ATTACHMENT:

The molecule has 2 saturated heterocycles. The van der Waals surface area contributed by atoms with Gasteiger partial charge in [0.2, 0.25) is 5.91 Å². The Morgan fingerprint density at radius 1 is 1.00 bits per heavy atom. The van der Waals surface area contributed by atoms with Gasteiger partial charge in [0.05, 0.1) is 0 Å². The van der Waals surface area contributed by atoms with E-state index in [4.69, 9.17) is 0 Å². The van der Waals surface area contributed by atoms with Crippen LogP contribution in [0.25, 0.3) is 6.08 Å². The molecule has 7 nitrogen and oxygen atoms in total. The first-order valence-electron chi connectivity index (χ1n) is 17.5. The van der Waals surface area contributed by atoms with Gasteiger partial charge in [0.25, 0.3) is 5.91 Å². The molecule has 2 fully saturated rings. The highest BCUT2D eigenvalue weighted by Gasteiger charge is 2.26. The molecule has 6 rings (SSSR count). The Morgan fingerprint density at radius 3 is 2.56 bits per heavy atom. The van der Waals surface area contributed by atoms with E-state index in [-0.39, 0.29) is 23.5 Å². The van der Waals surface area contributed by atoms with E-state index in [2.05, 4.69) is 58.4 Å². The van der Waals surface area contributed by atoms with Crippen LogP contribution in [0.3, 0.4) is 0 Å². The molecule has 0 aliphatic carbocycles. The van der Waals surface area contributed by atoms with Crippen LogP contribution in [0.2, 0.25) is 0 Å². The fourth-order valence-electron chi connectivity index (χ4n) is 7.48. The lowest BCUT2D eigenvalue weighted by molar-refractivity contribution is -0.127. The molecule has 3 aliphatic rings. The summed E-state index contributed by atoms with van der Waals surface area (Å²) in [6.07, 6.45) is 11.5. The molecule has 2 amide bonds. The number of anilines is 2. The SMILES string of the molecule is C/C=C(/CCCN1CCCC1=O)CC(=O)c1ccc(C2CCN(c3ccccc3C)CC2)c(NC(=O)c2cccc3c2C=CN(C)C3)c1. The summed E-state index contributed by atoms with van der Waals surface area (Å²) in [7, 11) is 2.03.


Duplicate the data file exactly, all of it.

The molecule has 2 saturated heterocycles. The van der Waals surface area contributed by atoms with Gasteiger partial charge in [0.2, 0.25) is 5.91 Å². The Morgan fingerprint density at radius 1 is 1.00 bits per heavy atom. The van der Waals surface area contributed by atoms with Gasteiger partial charge in [0.05, 0.1) is 0 Å². The van der Waals surface area contributed by atoms with E-state index in [4.69, 9.17) is 0 Å². The van der Waals surface area contributed by atoms with Crippen LogP contribution in [0.25, 0.3) is 6.08 Å². The molecule has 7 nitrogen and oxygen atoms in total. The first-order valence-electron chi connectivity index (χ1n) is 17.5. The van der Waals surface area contributed by atoms with Gasteiger partial charge in [0.25, 0.3) is 5.91 Å². The molecule has 2 fully saturated rings. The highest BCUT2D eigenvalue weighted by Gasteiger charge is 2.26. The molecule has 6 rings (SSSR count). The Morgan fingerprint density at radius 3 is 2.56 bits per heavy atom. The van der Waals surface area contributed by atoms with E-state index in [-0.39, 0.29) is 23.5 Å². The van der Waals surface area contributed by atoms with E-state index in [2.05, 4.69) is 58.4 Å². The van der Waals surface area contributed by atoms with Crippen LogP contribution in [0.3, 0.4) is 0 Å². The molecule has 0 aliphatic carbocycles. The van der Waals surface area contributed by atoms with Crippen LogP contribution in [0.2, 0.25) is 0 Å². The fourth-order valence-electron chi connectivity index (χ4n) is 7.48. The lowest BCUT2D eigenvalue weighted by molar-refractivity contribution is -0.127. The molecule has 3 aliphatic rings. The summed E-state index contributed by atoms with van der Waals surface area (Å²) in [6.07, 6.45) is 11.5. The molecule has 2 amide bonds. The number of anilines is 2. The SMILES string of the molecule is C/C=C(/CCCN1CCCC1=O)CC(=O)c1ccc(C2CCN(c3ccccc3C)CC2)c(NC(=O)c2cccc3c2C=CN(C)C3)c1. The summed E-state index contributed by atoms with van der Waals surface area (Å²) in [7, 11) is 2.03.